The interesting part of the ASPI Tracker Report is not simply identifying the position of countries in what can be considered a race akin to Olympic Games in science and technology but on the concept behind China’s rise as a global power. It is the vision of China’s self-reliance: from the universities/institutions to the industry. It is the same holistic vision of self-reliance, not only buying technology and investing in the industry but also setting up the institutions that can support and develop such technology. China, like India earlier, talked of self-reliance and the “made in China” model of development. It is not only money as capital that develops a nation but knowledge as capital that is the foundation of a self-reliant industry.

In the Modi era’s Make in India, foreign capital to invest in India and make India great again, what is forgotten is that knowledge is critical. Capital is not just money but knowledge as the congealed labour of the scientific workers, the scientists. That is why Marx talks of the labour of scientists (and technologists) as closest to universal labour. And for a country to advance, it needs to invest in building science and technology institutions.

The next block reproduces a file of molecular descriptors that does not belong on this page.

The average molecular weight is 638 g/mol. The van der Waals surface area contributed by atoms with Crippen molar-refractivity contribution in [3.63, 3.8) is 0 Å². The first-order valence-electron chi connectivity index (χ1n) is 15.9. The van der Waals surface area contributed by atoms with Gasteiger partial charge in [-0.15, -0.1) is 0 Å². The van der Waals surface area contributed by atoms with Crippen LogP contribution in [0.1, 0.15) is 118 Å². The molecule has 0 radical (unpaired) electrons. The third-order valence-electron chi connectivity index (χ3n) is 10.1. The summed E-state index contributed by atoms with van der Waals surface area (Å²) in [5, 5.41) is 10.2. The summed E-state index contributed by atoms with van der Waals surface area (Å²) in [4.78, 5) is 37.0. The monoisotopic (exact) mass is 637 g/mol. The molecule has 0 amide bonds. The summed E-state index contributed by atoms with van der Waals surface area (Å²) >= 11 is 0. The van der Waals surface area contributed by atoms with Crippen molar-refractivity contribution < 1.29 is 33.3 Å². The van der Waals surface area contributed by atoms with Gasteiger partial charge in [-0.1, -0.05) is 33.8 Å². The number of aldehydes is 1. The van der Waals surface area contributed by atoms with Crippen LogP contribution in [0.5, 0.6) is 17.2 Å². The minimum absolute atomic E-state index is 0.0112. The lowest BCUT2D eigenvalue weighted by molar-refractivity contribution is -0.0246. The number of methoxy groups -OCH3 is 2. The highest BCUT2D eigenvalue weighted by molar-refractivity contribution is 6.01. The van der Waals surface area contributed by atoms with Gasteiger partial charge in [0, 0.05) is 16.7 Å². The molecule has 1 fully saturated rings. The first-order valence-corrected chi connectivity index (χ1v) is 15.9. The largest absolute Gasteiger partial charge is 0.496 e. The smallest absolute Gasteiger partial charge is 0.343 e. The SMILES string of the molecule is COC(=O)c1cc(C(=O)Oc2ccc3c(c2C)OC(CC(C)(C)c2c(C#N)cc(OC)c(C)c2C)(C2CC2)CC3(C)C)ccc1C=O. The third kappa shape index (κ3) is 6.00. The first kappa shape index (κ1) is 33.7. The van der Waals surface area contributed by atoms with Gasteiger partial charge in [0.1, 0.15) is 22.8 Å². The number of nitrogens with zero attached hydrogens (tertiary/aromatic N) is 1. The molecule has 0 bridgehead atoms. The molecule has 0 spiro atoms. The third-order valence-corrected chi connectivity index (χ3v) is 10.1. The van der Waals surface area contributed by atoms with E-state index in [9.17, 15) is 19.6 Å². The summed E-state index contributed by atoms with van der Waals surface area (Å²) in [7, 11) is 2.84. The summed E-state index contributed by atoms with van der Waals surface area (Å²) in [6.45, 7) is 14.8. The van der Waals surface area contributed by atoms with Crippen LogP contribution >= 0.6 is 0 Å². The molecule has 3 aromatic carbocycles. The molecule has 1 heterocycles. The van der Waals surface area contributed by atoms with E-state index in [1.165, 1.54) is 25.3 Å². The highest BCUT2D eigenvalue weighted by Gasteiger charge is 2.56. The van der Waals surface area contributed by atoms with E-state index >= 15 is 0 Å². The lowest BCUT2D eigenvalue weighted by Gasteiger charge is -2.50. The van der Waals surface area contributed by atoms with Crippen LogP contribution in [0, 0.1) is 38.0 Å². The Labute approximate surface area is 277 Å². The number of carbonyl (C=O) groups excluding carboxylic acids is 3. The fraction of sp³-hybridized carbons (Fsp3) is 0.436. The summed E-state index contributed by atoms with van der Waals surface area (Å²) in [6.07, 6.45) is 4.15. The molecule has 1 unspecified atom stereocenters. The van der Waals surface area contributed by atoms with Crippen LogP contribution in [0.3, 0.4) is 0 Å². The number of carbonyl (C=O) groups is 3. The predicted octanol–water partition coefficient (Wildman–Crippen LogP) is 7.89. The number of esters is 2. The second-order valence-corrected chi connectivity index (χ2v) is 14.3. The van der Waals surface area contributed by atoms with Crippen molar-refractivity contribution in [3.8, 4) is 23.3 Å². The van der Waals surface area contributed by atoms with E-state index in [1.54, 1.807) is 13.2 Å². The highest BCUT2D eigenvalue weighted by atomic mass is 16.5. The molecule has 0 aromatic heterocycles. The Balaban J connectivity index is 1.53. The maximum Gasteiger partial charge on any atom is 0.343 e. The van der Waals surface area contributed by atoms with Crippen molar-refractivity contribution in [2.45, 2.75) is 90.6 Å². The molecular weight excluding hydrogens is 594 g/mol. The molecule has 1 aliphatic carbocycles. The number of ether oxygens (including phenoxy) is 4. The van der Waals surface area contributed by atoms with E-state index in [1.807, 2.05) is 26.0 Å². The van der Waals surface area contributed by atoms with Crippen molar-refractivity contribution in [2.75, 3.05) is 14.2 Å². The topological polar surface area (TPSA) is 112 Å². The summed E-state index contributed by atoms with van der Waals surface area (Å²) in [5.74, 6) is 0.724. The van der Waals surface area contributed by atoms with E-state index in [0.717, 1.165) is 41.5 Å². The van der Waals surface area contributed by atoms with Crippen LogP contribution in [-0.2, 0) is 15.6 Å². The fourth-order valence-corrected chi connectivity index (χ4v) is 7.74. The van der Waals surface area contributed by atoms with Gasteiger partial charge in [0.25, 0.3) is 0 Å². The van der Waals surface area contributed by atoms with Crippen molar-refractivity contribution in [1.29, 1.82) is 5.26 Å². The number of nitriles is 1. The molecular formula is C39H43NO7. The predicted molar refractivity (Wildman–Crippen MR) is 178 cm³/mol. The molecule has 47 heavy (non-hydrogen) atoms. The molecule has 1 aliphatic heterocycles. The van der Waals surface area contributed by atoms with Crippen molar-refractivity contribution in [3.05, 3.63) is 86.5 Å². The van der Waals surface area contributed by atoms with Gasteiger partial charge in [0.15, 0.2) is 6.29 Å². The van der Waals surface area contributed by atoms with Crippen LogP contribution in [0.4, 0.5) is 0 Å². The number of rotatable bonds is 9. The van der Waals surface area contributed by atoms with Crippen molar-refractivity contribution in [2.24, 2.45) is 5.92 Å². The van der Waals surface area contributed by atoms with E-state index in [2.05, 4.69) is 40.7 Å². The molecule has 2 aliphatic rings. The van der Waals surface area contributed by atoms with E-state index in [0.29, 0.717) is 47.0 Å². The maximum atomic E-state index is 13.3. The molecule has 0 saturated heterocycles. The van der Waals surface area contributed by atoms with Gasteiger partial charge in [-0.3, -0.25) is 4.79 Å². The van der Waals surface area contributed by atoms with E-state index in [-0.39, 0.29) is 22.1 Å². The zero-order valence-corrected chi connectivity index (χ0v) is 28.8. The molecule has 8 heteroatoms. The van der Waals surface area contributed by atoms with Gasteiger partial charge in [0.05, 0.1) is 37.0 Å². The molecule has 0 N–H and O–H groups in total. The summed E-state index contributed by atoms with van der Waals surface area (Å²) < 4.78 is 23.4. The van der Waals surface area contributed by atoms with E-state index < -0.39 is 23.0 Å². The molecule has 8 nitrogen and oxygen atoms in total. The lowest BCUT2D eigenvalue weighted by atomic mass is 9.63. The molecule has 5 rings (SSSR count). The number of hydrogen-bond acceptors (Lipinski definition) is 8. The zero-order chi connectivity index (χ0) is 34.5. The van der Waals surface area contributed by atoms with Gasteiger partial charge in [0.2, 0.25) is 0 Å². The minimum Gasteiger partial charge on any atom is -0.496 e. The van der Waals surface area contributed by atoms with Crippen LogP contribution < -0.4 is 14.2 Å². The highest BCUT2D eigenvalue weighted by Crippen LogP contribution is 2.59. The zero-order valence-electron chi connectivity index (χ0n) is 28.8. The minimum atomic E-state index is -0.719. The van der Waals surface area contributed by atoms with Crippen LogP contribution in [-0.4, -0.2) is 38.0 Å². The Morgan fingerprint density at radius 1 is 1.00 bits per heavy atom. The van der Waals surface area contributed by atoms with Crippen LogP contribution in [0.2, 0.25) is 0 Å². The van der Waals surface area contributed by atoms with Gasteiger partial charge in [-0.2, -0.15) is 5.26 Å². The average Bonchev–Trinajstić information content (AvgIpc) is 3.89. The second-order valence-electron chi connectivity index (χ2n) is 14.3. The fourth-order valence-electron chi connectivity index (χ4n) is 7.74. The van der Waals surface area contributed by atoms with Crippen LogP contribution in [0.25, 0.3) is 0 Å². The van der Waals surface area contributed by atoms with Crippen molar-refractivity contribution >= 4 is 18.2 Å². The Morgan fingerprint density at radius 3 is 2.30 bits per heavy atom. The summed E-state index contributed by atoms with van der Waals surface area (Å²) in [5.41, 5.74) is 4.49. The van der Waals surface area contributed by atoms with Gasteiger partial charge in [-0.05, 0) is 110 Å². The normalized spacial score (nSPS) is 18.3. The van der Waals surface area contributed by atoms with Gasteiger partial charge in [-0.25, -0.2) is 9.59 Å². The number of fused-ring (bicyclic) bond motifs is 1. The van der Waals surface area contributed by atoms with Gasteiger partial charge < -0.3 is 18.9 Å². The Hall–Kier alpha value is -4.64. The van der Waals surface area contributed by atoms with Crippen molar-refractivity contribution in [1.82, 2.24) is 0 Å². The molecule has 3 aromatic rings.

That is why what the University Grants Commission is doing under Mamidala Jagadesh Kumar is so appalling and threatens to destroy higher education in the country. After mounting an all-out attack on the teachers and students of Jawaharlal Nehru University, he is threatening to repeat that on the entire higher education in the country. If his writ runs in India’s higher education, it will convert India’s institutions essentially as feeders to institutions abroad and destroy India as a centre of advanced learning. This, coupled with inviting foreign universities to set up shops here, is an invitation to foreign institutions to streamline picking bright students from India, exporting them to the “mother” countries, and making money from others by “selling” their degrees. Does anybody seriously believe that the U.S. and others will invest the very large sums required to set up laboratories and the research infrastructure required for any advanced institutions?

Finally, what explains wooing Australian universities to set up centres in India? Is it because we have no money? Are we not then an emerging power on par with China? Or is it simply the belief that the white man will help uplift Indian education simply by their presence and signboards?

Monthly Review does not necessarily adhere to all of the views conveyed in articles republished at MR Online. Our goal is to share a variety of left perspectives that we think our readers will find interesting or useful. —Eds.